"What would we expect - she's old." She always seemed much younger than her
age, too.
I always told Toma that if my love could save her - she would live forever.
Hold her as close as you can & kiss her little head for me. Peace & warm
healing to both of you...>^.,.^<
Kathy & Toma girl in spirit....

Phil P.
January 28th 07, 05:40 AM
"Lump" > wrote in message
ups.com...
> So, the other day, she had the cleaning and teeth removed. They used
> the gas anesthesia, i wouldn't go to a vet that used the injectible
> stuff, after a bad experience i had some years ago.

Find out which (if) pre-anesthesia meds and/or induction agent he used. A
lot of vets use Telazol or ketamine as induction agents prior to the
inhalant maintenance agent- gas is rarely used alone. These drugs are
dissociatives and can cause prolonged recoveries and behavior similar to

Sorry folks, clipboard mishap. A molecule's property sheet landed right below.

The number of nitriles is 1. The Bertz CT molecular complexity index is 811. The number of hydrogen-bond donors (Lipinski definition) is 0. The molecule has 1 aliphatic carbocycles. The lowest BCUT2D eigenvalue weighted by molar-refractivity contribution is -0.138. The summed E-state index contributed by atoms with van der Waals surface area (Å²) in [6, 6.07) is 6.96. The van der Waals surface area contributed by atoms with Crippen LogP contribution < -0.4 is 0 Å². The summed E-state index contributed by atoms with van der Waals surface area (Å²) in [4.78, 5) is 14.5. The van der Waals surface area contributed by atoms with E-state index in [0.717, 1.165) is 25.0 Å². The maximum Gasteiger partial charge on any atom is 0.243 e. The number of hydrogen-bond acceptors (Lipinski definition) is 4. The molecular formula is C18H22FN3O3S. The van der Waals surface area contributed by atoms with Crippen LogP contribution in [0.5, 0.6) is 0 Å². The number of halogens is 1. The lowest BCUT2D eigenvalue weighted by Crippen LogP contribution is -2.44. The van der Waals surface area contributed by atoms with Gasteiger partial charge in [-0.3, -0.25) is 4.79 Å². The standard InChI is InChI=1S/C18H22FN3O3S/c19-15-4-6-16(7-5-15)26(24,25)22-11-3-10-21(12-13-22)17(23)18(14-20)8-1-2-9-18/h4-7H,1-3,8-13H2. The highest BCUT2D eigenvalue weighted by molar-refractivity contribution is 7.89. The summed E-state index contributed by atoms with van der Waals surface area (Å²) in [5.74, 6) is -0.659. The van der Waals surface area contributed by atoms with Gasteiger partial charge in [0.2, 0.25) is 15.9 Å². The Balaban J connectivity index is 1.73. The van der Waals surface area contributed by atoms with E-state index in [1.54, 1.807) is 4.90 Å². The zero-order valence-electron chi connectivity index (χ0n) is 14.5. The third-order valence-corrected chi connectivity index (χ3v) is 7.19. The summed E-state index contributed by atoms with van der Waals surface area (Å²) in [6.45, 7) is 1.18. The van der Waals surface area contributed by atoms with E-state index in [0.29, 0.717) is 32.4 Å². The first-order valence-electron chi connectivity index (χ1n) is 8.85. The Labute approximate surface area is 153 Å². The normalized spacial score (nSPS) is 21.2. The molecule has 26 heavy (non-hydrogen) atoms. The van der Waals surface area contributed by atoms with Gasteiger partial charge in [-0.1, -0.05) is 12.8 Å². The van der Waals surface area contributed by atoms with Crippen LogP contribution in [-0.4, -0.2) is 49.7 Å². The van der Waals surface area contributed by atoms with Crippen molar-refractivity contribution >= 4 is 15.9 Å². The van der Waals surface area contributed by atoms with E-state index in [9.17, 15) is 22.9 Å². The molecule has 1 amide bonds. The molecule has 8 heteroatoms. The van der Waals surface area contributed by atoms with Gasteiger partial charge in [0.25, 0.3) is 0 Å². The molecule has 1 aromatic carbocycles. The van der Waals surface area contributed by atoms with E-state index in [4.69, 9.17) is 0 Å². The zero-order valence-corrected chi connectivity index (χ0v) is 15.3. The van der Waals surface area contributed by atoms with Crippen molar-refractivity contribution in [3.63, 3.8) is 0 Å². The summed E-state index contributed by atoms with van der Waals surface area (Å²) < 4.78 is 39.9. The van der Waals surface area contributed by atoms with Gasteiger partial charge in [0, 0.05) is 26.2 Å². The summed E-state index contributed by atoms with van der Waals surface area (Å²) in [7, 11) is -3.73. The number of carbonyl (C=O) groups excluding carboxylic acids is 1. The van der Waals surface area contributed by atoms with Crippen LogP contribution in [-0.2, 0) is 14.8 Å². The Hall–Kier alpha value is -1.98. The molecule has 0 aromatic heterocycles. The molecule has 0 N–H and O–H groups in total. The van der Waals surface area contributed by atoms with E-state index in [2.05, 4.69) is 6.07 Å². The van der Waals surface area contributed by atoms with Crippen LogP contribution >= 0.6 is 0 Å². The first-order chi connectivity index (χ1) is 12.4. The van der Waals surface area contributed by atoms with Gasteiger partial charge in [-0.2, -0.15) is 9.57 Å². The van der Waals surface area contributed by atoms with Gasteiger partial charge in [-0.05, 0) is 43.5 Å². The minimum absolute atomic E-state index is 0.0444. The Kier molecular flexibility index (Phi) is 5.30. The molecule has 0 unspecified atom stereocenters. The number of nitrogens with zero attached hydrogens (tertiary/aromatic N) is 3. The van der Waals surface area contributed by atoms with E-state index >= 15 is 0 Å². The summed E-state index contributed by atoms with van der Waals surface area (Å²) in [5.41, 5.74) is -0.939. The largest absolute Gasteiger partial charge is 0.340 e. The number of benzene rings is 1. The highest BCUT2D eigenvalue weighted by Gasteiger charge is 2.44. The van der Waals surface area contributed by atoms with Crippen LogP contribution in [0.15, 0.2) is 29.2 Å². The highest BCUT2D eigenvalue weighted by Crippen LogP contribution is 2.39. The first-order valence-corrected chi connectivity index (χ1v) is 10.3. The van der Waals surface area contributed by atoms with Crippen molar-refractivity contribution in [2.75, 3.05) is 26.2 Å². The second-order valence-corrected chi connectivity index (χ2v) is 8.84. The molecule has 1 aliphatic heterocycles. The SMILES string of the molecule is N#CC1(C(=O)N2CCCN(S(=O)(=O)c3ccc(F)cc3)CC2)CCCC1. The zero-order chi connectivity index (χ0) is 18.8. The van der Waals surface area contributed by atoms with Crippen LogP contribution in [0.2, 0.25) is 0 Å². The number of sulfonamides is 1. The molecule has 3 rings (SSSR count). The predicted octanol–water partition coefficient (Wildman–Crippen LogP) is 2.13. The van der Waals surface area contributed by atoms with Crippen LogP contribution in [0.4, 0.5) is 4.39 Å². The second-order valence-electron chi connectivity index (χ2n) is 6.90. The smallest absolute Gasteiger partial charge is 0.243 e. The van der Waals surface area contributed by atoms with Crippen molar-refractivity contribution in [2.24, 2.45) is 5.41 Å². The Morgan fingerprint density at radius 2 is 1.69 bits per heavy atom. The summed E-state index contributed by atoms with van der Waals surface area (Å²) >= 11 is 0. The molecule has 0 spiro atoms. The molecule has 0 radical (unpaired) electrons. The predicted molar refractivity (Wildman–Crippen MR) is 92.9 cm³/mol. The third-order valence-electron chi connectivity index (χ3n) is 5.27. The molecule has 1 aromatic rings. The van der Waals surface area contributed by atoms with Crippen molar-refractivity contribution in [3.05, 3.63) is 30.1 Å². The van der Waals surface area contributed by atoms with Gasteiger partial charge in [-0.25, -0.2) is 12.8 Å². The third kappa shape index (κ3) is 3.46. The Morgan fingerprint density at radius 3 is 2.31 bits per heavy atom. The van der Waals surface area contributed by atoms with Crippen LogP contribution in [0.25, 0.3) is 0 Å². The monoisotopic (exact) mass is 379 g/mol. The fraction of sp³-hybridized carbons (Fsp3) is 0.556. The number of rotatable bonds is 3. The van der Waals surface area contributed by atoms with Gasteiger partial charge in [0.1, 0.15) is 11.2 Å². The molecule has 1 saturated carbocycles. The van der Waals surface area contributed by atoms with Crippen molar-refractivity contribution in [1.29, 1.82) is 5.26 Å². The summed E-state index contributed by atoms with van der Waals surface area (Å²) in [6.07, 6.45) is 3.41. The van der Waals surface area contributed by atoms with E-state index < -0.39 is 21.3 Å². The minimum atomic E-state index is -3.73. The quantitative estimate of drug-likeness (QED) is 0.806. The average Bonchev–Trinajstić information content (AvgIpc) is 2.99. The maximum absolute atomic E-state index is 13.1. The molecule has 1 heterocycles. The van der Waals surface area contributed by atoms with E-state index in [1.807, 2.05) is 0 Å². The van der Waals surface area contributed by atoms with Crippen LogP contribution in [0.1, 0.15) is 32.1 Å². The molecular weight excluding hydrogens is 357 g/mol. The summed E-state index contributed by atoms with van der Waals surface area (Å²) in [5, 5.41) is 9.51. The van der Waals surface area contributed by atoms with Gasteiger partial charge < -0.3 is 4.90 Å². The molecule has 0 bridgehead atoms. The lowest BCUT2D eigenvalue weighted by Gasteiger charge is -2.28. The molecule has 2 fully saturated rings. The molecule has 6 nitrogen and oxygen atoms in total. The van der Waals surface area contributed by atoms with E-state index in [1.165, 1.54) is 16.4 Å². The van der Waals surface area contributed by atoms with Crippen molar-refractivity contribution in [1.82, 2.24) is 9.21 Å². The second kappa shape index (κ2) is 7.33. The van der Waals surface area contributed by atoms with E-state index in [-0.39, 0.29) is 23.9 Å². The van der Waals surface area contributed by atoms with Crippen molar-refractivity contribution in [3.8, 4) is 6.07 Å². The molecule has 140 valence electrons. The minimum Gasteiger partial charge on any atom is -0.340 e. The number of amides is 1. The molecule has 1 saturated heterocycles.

that which you've described (some cats are really spaced out for days).

Phil

Phil P.
January 28th 07, 05:40 AM
"Lump" > wrote in message
oups.com...
> I forgot to add that we stopped give her the pain meds, as the vet
> instructed. So that's not what's making her spacey.

Which pain med? It wasn't Metacam (meloxicam) was it?

chatnoir
January 28th 07, 12:53 PM
On Jan 27, 2:35 pm, "Lump" > wrote:
> I did a search but realized it was going to take so long and i feel
> like i urgently need someone's advice or help about this, so i'm just
> writing it all now. I am sorry about that.
>
> Before i go into what is happening, here is some background info:
>
> My cat, Madeleine, is fourteen years old and has always been very
> healthy. She started to have some kind of strange allergy problem
> about a year ago, so once in a while, she'll go into the vet for a
> cortisone shot.
>
> She got sick recently, with a cold, where she was sneezing and
> coughing, with a runny nose. The vet gave us antibiotics and she
> seemed to get better.
>
> I also have to emphasize that, even when she had the cold, she was